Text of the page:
Does human capital matter?
published by , on 08/06/2016

By Ben Willmott (Head of public policy of CIPD)

Raj Thamotheram argues in his analysis of the BP Deepwater Horizon disaster that long-term investors need to re-think how they understand and assess sustainability. He argues that this event was a preventable surprise that could have been anticipated had attention been paid to readily available warning signs. He makes the case for better metrics and reporting with a focus on lead rather than lag indicators and calls out the need to focus on issues such as leadership and organisational culture and not just on technical solutions when assessing safety. This requires a focus on human capital management information and how this data is generated, analysed and reported.

However existing narrative reporting on human capital in the UK is not sufficient to provide investors with the type of insights necessary to deepen their understanding on whether organisations are led and managed for long-term value or help identify potential systemic people risk.

Human capital is called out as one of the six fundamental capitals within the Integrated Reporting framework, an international initiative to improve the consistency and coherency of annual reporting. CIPD has been working with the Chartered Institute of Management Accountants, the Chartered Managing Institute and the UK Commission for Employment and Skills on research exploring what human capital management information is material to organisational performance and should be considered for reporting purposes within the IR framework, as well as how some organisations are using this type of data.

What this shows is that, overall the current quality of human capital management information and analysis within organisations is poor, however some companies are beginning to use more sophisticated analysis of human capital information to help understand how they can align their human capital and business strategies to maximise sustainable return on investment.

Nonetheless, external reporting of this type of human capital data is inadequate to say the least. A recent roundtable run by the National Association of Pension Funds with members of the investment community found a chicken and egg problem where investors are not valuing or scrutinising human capital management information because the quality of data reported externally is poor and organisations are not providing better data because investors are not asking for it.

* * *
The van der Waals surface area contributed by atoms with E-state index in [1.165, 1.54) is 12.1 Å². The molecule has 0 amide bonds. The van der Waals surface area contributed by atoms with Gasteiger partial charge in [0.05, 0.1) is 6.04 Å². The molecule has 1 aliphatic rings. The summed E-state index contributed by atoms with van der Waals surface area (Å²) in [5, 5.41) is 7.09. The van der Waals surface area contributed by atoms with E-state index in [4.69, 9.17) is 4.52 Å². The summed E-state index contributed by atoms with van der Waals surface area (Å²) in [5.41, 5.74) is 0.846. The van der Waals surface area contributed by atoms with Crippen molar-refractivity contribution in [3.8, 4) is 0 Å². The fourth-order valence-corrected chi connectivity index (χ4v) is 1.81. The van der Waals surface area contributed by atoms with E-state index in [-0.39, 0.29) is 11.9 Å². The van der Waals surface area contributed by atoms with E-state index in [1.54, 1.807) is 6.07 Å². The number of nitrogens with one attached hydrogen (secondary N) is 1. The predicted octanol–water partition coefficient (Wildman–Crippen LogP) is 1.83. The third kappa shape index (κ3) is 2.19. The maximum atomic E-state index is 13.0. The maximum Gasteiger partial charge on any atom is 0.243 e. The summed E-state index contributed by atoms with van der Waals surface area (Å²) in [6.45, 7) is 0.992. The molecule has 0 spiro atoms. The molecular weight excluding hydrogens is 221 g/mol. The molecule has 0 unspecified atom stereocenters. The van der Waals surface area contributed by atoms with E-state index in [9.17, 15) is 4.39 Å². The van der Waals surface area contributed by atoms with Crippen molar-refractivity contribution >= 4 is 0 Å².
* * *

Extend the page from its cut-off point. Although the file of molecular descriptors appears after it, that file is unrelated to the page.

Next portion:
To try and understand better the barriers to better reporting of human capital management information, the CIPD is working with shareholder lobby group PIRC on research exploring the views of members of the investor community on:
• ‎whether it is important for organisations to report on human capital management in their annual reports?
• what is the current quality of existing human capital reporting by publically traded companies
• would there be more value for key stakeholders such as shareholders and regulators if there was better and more consistent HCM reporting?

‎The research is also testing investor views on four measures: total cost of workforce employed (including contingent labour); recruitment and staff turnover cost; total investment in training and development and; employee engagement survey scores (three-year rolling average). We will also be asking investors whether consistent reporting on such core metrics would provide useful data to, over time, enable benchmarking within sectors, identify trends and improve transparency on culture and governance? If not why not? Are there other measures that would be useful? We will be launching the research in January 2015 as part of our Valuing your Talent research programme and using its insights to inform our thinking on both policy and practice.

(This article was originally published on

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